V is a character you are instantly drawn to and want to learn more about, but he's not the only compelling player. We've got an avatar for the audience, a sidekick to our superhero in the form of Evey. She's got plenty going in both in the way she interacts with V and how she transforms over the course of the plot. The two characters have an interesting relationship that switches between hero & damsel in distress, aggressor & victim, mentor & pupil, lost soul & savior and there's a hint of romance thrown in. These characters begin on not necessarily opposite sides, but on very different planes of thinking. As their interactions are shown on screen, you will flip between whom you associate with more closely. While some of the in-depth sub plots from the novel are gone, I feel like the ones that remain keep the film afloat.
The action is memorable and well shot, particularly during the sequences when V gets to really show off him karate gimmicks against a slew of opponents. There are several big explosions throughout the movie, nerve-wracking turns, tense decisions made, and all balanced with some moments of deep reflection/contemplation. A particular highlight in the set design is V's lair, which is reminiscent of a museum and an antique store in desperate need of a serious clearance sale, but quite striking. You'll find a ton of theatrics and moments that will have you pumped, excited to see more.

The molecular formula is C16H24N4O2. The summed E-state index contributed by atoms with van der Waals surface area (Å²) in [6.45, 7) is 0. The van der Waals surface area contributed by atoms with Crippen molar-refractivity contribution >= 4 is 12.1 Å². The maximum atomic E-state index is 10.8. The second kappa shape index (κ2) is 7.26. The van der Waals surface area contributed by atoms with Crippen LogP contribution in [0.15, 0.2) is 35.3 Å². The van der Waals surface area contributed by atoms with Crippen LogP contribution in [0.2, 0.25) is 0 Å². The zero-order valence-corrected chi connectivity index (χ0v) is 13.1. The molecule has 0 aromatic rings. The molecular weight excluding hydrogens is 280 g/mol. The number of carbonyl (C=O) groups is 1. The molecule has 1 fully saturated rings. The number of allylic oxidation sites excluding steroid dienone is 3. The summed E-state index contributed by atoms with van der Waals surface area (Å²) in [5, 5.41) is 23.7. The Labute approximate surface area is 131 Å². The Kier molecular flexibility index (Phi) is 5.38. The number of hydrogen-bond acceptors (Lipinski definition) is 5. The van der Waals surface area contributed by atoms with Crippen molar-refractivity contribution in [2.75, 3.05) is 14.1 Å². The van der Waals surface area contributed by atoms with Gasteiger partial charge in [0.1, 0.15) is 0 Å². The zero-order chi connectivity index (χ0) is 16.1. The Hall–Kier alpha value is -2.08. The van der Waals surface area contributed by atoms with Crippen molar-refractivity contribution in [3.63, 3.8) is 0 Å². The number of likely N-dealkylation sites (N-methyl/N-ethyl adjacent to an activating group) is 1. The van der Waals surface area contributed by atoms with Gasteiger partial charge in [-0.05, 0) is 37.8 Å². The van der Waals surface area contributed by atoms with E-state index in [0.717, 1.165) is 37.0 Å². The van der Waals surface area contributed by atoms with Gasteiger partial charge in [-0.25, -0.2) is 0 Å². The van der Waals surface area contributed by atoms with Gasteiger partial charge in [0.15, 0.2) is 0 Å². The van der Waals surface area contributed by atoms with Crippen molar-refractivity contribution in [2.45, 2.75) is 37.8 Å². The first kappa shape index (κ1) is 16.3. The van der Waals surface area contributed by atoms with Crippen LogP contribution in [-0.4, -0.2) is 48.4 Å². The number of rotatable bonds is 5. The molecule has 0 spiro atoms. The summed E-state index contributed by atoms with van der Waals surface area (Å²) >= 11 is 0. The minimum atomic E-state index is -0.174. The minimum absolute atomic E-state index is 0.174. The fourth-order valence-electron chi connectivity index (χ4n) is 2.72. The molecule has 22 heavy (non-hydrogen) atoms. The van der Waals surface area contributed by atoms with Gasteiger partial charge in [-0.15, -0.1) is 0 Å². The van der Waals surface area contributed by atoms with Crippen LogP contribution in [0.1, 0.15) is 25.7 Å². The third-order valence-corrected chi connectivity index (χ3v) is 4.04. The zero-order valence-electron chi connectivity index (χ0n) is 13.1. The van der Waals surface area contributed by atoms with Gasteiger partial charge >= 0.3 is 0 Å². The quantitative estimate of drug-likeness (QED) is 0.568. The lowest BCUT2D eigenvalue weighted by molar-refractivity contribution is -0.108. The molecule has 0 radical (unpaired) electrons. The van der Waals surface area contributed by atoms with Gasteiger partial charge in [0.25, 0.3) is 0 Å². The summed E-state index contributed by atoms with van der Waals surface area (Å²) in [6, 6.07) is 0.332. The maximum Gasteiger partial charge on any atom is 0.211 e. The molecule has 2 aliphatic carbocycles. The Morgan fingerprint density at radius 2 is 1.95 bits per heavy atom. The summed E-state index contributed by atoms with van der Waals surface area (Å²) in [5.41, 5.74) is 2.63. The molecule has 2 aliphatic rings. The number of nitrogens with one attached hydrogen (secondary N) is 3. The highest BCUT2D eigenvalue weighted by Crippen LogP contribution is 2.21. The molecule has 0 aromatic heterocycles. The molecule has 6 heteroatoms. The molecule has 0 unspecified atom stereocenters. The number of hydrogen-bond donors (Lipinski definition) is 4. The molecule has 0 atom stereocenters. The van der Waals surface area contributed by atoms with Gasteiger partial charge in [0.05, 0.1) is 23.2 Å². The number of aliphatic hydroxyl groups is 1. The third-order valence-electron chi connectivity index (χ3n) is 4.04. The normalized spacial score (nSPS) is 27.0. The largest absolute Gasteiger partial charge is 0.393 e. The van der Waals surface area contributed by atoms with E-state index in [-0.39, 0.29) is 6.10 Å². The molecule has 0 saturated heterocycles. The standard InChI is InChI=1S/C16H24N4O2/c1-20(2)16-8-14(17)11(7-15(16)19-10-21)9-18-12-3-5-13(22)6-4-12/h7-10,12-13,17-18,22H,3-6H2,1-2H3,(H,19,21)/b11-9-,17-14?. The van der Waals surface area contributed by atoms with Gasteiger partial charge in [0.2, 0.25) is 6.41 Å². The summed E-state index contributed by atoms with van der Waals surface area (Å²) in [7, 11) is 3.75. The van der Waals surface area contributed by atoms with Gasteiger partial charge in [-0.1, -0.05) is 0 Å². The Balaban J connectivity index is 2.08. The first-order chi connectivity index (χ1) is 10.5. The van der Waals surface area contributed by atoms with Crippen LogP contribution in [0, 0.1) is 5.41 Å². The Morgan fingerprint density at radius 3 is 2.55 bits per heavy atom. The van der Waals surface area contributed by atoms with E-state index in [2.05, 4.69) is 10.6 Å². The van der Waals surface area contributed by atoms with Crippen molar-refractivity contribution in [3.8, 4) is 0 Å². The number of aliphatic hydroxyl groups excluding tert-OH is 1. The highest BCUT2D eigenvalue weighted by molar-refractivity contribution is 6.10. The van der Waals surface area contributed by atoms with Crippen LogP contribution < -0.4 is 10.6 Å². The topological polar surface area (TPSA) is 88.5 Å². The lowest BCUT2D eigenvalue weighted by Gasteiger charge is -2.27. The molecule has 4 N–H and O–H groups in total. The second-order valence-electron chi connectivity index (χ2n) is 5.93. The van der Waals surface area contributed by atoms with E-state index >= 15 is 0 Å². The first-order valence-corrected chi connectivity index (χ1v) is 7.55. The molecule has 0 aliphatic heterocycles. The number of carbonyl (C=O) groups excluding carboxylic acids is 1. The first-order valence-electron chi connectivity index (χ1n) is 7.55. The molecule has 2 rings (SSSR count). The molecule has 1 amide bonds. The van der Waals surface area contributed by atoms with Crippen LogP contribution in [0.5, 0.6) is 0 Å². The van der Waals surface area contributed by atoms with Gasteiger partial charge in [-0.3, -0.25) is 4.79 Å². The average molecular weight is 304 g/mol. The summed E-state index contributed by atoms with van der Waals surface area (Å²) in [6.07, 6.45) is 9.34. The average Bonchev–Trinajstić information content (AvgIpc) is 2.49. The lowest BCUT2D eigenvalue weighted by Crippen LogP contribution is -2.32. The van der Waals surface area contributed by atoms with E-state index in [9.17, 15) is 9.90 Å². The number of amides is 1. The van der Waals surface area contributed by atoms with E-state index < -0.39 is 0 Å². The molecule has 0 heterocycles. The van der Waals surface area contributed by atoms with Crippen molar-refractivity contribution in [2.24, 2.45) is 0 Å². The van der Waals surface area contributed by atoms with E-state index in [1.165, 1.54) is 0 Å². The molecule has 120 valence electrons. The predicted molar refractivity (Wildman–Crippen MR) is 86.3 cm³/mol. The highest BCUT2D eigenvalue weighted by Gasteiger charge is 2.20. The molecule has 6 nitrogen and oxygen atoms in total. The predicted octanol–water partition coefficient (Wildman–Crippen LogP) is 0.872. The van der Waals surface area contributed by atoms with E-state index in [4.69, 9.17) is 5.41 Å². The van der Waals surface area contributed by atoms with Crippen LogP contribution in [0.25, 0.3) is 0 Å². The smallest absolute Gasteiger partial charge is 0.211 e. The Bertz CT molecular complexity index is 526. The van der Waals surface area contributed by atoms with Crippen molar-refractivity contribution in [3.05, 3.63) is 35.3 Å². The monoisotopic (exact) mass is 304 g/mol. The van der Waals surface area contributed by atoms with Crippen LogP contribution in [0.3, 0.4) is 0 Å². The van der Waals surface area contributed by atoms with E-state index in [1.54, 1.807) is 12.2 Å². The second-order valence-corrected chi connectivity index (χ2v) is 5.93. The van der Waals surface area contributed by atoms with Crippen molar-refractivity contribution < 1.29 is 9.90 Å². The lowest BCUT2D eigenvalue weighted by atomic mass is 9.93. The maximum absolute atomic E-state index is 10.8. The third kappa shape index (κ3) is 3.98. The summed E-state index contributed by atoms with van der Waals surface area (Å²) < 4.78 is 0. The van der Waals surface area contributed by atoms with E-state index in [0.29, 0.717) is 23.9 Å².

When it's all over, you might even have learned a thing about how you ultimately feel about revenge. If not, hey at least you saw a blood-pumping action movie about not taking no guff from nobody. There's a lot of re-watch value contained in the 132 minute running time and you're going to praise the Home Video Gods when you realize turning on the subtitles makes it a whole lot easier to memorize the epic speeches delivered throughout. I find myself itching to watch "V For Vendetta" every 5th of November, if only so I can pretend like I can recite every line and sound as majestic as Hugo Weaving, or capture a sliver of the work that inspired the film. (On Dvd, November 5,